NITDA urges Nigeria’s tertiary institutions to imbibe technology in teaching

NITDA Director General Kashifu Inuwa Abdullahi [Photo Credit: Techpoint Africa]

The National Information Technology Development Agency (NITDA) has urged tertiary institutions to change their conventional methods of teaching and embrace developing technological skills required in the ICT industry.
The Director-General of NITDA, Kashifu Inuwa, made the call when he received Abdullahi Ahmad, the Rector, Federal Polytechnic, Nasarawa State, in Abuja on Thursday.

“We need to change the conventional way of teaching and the way we do things.

“Polytechnics are strategic institutions that serve as engine room for technological development aimed at creating jobs and revenue generation flow across the country.

“There is the need to reengineer the skills and tools being used to suit the current trend of technologies like Artificial Intelligence (AI), Block chain technology, cloud, edge computing and other related technologies.

“We need to create an economy for the ecosystem to develop the needs and wants of the society,’’ he said.

He revealed that the National Information Technology Development Fund Scheme (NITDEF), an initiative of the agency, which sponsors individuals abroad to study in various IT related fields, had been put on hold to enable NITDA engage more meaningfully.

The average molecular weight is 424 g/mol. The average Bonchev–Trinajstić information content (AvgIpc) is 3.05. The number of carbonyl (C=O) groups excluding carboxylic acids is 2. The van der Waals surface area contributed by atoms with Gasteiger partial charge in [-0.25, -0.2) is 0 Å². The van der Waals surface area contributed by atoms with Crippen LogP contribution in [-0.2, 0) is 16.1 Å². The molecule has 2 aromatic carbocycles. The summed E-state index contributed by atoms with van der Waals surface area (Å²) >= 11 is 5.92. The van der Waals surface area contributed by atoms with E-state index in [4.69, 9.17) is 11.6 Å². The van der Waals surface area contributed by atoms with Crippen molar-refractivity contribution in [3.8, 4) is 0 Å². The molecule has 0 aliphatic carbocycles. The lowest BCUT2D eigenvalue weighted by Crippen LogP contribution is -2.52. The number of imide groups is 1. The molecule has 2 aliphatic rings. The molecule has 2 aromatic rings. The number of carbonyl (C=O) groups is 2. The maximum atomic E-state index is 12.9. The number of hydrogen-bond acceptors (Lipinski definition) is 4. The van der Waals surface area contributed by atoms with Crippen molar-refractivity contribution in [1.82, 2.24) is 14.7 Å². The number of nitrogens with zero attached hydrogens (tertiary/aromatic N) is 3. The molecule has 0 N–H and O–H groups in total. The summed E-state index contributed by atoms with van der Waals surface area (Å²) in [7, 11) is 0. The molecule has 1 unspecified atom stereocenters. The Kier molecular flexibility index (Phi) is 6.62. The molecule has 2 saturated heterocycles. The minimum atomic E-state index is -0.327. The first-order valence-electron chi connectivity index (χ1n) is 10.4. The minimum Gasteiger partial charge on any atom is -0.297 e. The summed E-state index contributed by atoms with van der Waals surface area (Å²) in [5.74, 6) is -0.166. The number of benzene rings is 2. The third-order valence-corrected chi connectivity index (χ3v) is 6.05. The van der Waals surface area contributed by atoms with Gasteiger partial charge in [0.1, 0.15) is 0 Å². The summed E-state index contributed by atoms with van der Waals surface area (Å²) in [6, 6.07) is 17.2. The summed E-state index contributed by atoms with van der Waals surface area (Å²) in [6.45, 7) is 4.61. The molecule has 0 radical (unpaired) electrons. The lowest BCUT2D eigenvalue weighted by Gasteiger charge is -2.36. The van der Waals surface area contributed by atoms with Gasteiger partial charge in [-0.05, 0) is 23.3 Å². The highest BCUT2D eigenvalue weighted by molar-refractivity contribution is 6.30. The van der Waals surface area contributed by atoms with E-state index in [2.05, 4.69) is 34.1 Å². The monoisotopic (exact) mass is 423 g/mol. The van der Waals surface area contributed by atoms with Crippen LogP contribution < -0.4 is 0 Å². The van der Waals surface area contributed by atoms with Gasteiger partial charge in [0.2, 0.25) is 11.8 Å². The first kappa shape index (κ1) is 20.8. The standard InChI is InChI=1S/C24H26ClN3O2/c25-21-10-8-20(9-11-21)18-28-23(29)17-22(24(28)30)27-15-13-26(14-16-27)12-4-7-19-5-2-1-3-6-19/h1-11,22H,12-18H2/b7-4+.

According to him, engaging meaningfully is to enable more investments in human skills acquisition which will directly or indirectly create jobs across the country bringing about revenue flow.

Mr Inuwa added that they had been doing a lot in the areas of IT intervention in institutions across the country which was aimed at building the knowledge and capacities of individuals across the country.

He commended the institution for reaching out to NITDA, adding that the process would deepen IT among students of the institution and the country at large.

The director-general said that the agency would be willing to work with the institution to achieve mandates.

Earlier, Mr Ahmad appealed for the agency’s support in human capacity building and IT infrastructural development which had shown contributions to the Gross Domestic Product (GDP).

“Our desire as an institution is to become a reference point in terms of ICT infrastructure and standard training facilities that can adequately cater for the staff and students of the institution.’


Mr Ahmad notified NITDA that the current management of Federal Polytechnic Nasarawa State had deployed a lot of resources in the provision of computer laboratories, upgrading of some facilities and initiating new projects.

He, however, decried that the inflow of students and continued professionalism of staff made it difficult to reach the desired level of adequacy and sufficiency.


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